The composer has been writing more for choir of late, part of a general resurgence for choral music in the last few years. “That’s true. My background as a young musician was in instrumental music. I was a brass player, I played in brass bands as well as school and university orchestras. I did have some choral involvement as a teenager at high school, and that was that was a very important experience for me. I sang and conducted a lot of choral music as an undergraduate. There was something about a general thrust in modernism especially at that time – the 1970s and 1980s – which emphasised instrumental music over choral music, and certainly over vocal music. It’s probably because modernism valued that kind of extreme virtuosity that instrumentalists were able to achieve. When you look at the great modernists, composers of that time, even their vocal music looks and sounds instrumental, for instance the Berio Sequenza for voice.”
He continues. “Even the choral music of Webern and Schoenberg, going back into the early part of the 20th century, it’s very instrumentally crafted. I was exposed to early polyphony, and the Bach cantatas, and then more modern music that I regard as really important by British composers like Benjamin Britten. You see that there is a different way of imagining the choir and the kind of muscle memory of choral singing that has been kept alive in the British tradition. I grafted myself on to that. Britten was a great composer and there are these other great British composers that keep the choral tradition alive. It’s partly through the church experience and experience of the great English cathedrals in particular, but it’s also the local choral unions and choral societies.”
The tradition reaches well beyond professional singers. “The whole amateur way of working has kept the choral flame alive, and it is a very important part of the musical ecology of these islands. There is that love of choral music which is very deeply embedded into the amateur experience as. As that grew in me, I decided to start writing more and more choral music. And the other thing that has to be said, is that as a young composer in the 1970s in particular, I and many others didn’t see the rise of those fabulous English choral ensembles that have become much more prominent in recent years.”
He name-checks a few examples. “Those are The Sixteen, Tenebrae and Polyphony, TheMarian Ensemble and other new groups that are making music of a very, very high standard, and increasingly, incrementally higher standards. This is a very exciting time, not just for British choral singing, but for those of us who value choral music. You’re beginning to see that these groups are commissioning and getting living composers to write for them, and they’re being programmed alongside early music, which makes sense. A brand new piece of 21st century music sits alongside music from the past, and all audiences seem to be at ease with that and seem to see it as a natural complement.”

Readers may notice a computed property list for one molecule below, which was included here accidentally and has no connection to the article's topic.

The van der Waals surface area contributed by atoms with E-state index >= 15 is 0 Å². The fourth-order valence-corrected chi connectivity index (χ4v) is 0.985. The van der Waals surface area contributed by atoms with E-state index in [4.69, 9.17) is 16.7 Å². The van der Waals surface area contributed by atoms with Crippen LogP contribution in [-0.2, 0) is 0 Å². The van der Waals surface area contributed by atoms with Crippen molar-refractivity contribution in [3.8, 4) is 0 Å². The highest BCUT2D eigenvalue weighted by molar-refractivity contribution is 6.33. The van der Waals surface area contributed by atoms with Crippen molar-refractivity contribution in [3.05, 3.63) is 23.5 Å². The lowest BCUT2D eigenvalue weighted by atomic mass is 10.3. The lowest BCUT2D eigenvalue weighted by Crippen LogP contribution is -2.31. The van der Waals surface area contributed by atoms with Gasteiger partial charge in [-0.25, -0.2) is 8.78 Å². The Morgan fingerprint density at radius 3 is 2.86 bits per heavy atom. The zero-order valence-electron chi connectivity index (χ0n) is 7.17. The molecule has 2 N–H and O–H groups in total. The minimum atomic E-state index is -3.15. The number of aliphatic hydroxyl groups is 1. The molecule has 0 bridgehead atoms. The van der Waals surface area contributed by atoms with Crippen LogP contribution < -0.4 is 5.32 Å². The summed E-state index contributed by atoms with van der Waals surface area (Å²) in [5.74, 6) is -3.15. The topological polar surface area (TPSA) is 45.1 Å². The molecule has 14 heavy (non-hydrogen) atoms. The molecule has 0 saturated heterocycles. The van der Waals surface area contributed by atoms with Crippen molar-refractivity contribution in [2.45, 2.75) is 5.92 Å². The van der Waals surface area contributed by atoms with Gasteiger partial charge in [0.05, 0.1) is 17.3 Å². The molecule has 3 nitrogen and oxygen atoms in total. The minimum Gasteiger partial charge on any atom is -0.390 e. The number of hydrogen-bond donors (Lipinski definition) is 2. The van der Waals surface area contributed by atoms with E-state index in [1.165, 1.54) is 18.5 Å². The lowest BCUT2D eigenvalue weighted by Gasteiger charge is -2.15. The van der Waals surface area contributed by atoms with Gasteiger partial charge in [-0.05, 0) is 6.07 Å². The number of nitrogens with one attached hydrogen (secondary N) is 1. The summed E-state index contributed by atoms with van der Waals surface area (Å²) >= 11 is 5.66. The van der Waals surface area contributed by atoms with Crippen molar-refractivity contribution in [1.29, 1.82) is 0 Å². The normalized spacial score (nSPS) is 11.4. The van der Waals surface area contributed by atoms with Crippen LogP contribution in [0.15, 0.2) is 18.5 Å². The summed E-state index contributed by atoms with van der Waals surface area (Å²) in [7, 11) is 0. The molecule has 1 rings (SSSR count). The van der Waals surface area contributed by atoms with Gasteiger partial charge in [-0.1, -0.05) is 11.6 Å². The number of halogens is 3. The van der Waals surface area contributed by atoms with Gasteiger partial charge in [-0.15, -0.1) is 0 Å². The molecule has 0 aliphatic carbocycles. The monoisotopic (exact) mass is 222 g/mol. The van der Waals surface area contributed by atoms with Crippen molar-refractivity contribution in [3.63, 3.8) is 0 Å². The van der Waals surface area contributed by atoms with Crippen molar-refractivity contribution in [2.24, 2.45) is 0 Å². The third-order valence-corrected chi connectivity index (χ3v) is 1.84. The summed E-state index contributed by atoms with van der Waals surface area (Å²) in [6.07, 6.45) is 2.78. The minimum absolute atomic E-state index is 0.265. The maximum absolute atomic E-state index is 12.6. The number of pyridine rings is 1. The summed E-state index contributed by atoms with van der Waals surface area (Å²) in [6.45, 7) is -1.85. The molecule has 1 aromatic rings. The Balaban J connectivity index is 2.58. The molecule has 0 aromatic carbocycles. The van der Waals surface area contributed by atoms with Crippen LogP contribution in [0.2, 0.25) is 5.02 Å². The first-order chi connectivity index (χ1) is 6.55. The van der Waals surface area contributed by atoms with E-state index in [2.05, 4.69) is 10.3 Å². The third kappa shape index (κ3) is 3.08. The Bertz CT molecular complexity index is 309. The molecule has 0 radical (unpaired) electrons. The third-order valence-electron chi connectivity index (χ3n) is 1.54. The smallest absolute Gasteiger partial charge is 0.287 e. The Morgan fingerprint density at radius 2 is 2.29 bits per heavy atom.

It is an approach which, to your interviewer at least, makes the early music feel current while the new music gains a historical perspective, the two meeting in the middle. Talking of new music, and MacMillan’s work nurturing new composers, does he have any pointers for the next generation? “Yes. Very recently I’ve been involved in a mentoring process along with The Sixteen and Genesis Sixteen, set up by the Genesis Foundation and directed by Harry Christophers. I’ve worked with them the last seven or eight years now. The last tranche of three composers I met and worked with just a few weeks ago, and Genesis Sixteen brought the course up to Scotland for the first time. There was a Scottish composer, Lisa Robertson, who I have mentored before in choral music at the University of St. Andrews, and also in orchestral music. She’s an all-rounder in that sense, a very gifted young composer. There was an Irish composer, Eoghan Desmond, a very gifted composer, and Anna Semple was the third, a very fine composer too. We workshopped their music – three works in progress, but close to completion. Eventually The Sixteen will take on board the completed works, perform and record them.”
In the wake of the pandemic – be it ending or ongoing – has MacMillan’s approach to composition altered at all? “The only difference I’ve noticed is that I’ve got on with more music writing. Some of our projects were brought forward, because a lot of the other things I do were just obliterated, and I had no contact with universities or students. In a sense I was able to get back to the day job. I wouldn’t say I was more focused on inspired than usual, but I suppose I was given more space to think about the music in more detail. I have written a lot – some choral, some orchestral, some chamber music, which I’m writing just now.”